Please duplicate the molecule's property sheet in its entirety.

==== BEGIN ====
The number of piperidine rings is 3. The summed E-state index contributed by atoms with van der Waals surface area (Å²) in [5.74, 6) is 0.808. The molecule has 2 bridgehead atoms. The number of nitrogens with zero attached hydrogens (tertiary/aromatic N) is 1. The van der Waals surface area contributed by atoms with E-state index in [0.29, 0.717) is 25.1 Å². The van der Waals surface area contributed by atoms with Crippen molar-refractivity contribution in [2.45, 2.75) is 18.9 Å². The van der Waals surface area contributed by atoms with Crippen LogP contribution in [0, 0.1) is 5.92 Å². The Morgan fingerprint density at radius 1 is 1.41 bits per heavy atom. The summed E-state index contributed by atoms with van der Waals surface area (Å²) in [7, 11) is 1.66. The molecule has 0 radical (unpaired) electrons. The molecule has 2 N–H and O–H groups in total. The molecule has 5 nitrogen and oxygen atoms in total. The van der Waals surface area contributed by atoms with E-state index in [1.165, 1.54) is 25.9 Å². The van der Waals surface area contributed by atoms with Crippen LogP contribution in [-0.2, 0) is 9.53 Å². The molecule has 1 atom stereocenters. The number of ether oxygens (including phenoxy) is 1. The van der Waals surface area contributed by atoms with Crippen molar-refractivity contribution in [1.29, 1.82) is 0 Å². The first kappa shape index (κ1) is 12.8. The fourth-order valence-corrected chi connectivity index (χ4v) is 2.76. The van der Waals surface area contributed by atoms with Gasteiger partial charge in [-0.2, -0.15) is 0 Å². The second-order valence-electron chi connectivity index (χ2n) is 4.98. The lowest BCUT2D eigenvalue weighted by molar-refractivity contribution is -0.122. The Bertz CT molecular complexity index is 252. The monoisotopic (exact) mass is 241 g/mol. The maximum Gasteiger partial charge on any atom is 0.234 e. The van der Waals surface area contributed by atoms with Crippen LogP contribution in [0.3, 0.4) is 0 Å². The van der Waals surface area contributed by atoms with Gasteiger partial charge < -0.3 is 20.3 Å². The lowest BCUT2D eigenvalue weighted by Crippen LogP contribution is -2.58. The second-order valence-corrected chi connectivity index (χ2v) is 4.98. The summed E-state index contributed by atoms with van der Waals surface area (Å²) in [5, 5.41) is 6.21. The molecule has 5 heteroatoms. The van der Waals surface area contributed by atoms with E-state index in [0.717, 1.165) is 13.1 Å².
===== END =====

The number of piperidine rings is 3. The summed E-state index contributed by atoms with van der Waals surface area (Å²) in [5.74, 6) is 0.808. The molecule has 2 bridgehead atoms. The number of nitrogens with zero attached hydrogens (tertiary/aromatic N) is 1. The van der Waals surface area contributed by atoms with E-state index in [0.29, 0.717) is 25.1 Å². The van der Waals surface area contributed by atoms with Crippen molar-refractivity contribution in [2.45, 2.75) is 18.9 Å². The van der Waals surface area contributed by atoms with Crippen LogP contribution in [0, 0.1) is 5.92 Å². The Morgan fingerprint density at radius 1 is 1.41 bits per heavy atom. The summed E-state index contributed by atoms with van der Waals surface area (Å²) in [7, 11) is 1.66. The molecule has 0 radical (unpaired) electrons. The molecule has 2 N–H and O–H groups in total. The molecule has 5 nitrogen and oxygen atoms in total. The van der Waals surface area contributed by atoms with E-state index in [1.165, 1.54) is 25.9 Å². The van der Waals surface area contributed by atoms with Crippen LogP contribution in [-0.2, 0) is 9.53 Å². The molecule has 1 atom stereocenters. The number of ether oxygens (including phenoxy) is 1. The van der Waals surface area contributed by atoms with Crippen molar-refractivity contribution in [1.29, 1.82) is 0 Å². The first kappa shape index (κ1) is 12.8. The fourth-order valence-corrected chi connectivity index (χ4v) is 2.76. The van der Waals surface area contributed by atoms with Gasteiger partial charge in [-0.2, -0.15) is 0 Å². The second-order valence-electron chi connectivity index (χ2n) is 4.98. The lowest BCUT2D eigenvalue weighted by molar-refractivity contribution is -0.122. The Bertz CT molecular complexity index is 252. The monoisotopic (exact) mass is 241 g/mol. The maximum Gasteiger partial charge on any atom is 0.234 e. The van der Waals surface area contributed by atoms with Crippen LogP contribution in [0.3, 0.4) is 0 Å². The van der Waals surface area contributed by atoms with Gasteiger partial charge < -0.3 is 20.3 Å². The lowest BCUT2D eigenvalue weighted by Crippen LogP contribution is -2.58. The second-order valence-corrected chi connectivity index (χ2v) is 4.98. The summed E-state index contributed by atoms with van der Waals surface area (Å²) in [5, 5.41) is 6.21. The molecule has 5 heteroatoms. The van der Waals surface area contributed by atoms with E-state index in [0.717, 1.165) is 13.1 Å².